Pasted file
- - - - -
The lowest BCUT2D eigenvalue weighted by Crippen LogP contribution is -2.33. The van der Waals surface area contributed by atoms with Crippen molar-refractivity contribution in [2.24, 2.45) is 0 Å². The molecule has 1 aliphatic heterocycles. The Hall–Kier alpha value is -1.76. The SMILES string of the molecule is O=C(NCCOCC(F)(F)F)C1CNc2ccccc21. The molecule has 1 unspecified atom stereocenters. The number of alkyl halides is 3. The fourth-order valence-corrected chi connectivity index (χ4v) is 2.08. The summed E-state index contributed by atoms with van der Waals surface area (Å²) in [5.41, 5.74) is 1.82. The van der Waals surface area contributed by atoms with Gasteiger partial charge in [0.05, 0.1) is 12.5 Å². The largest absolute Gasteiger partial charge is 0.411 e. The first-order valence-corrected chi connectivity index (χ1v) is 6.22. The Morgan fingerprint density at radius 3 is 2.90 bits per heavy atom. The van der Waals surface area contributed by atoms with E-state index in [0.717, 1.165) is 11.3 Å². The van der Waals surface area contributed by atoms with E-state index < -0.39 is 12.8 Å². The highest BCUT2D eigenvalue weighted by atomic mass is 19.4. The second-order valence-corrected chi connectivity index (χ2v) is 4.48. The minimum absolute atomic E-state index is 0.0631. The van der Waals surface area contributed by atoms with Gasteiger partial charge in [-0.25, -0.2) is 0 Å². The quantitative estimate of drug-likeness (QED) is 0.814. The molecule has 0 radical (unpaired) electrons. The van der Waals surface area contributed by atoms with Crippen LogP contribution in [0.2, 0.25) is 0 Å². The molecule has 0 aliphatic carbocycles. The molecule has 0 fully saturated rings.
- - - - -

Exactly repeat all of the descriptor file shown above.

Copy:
The lowest BCUT2D eigenvalue weighted by Crippen LogP contribution is -2.33. The van der Waals surface area contributed by atoms with Crippen molar-refractivity contribution in [2.24, 2.45) is 0 Å². The molecule has 1 aliphatic heterocycles. The Hall–Kier alpha value is -1.76. The SMILES string of the molecule is O=C(NCCOCC(F)(F)F)C1CNc2ccccc21. The molecule has 1 unspecified atom stereocenters. The number of alkyl halides is 3. The fourth-order valence-corrected chi connectivity index (χ4v) is 2.08. The summed E-state index contributed by atoms with van der Waals surface area (Å²) in [5.41, 5.74) is 1.82. The van der Waals surface area contributed by atoms with Gasteiger partial charge in [0.05, 0.1) is 12.5 Å². The largest absolute Gasteiger partial charge is 0.411 e. The first-order valence-corrected chi connectivity index (χ1v) is 6.22. The Morgan fingerprint density at radius 3 is 2.90 bits per heavy atom. The van der Waals surface area contributed by atoms with E-state index in [0.717, 1.165) is 11.3 Å². The van der Waals surface area contributed by atoms with E-state index < -0.39 is 12.8 Å². The highest BCUT2D eigenvalue weighted by atomic mass is 19.4. The second-order valence-corrected chi connectivity index (χ2v) is 4.48. The minimum absolute atomic E-state index is 0.0631. The van der Waals surface area contributed by atoms with Gasteiger partial charge in [-0.25, -0.2) is 0 Å². The quantitative estimate of drug-likeness (QED) is 0.814. The molecule has 0 radical (unpaired) electrons. The van der Waals surface area contributed by atoms with Crippen LogP contribution in [0.2, 0.25) is 0 Å². The molecule has 0 aliphatic carbocycles. The molecule has 0 fully saturated rings.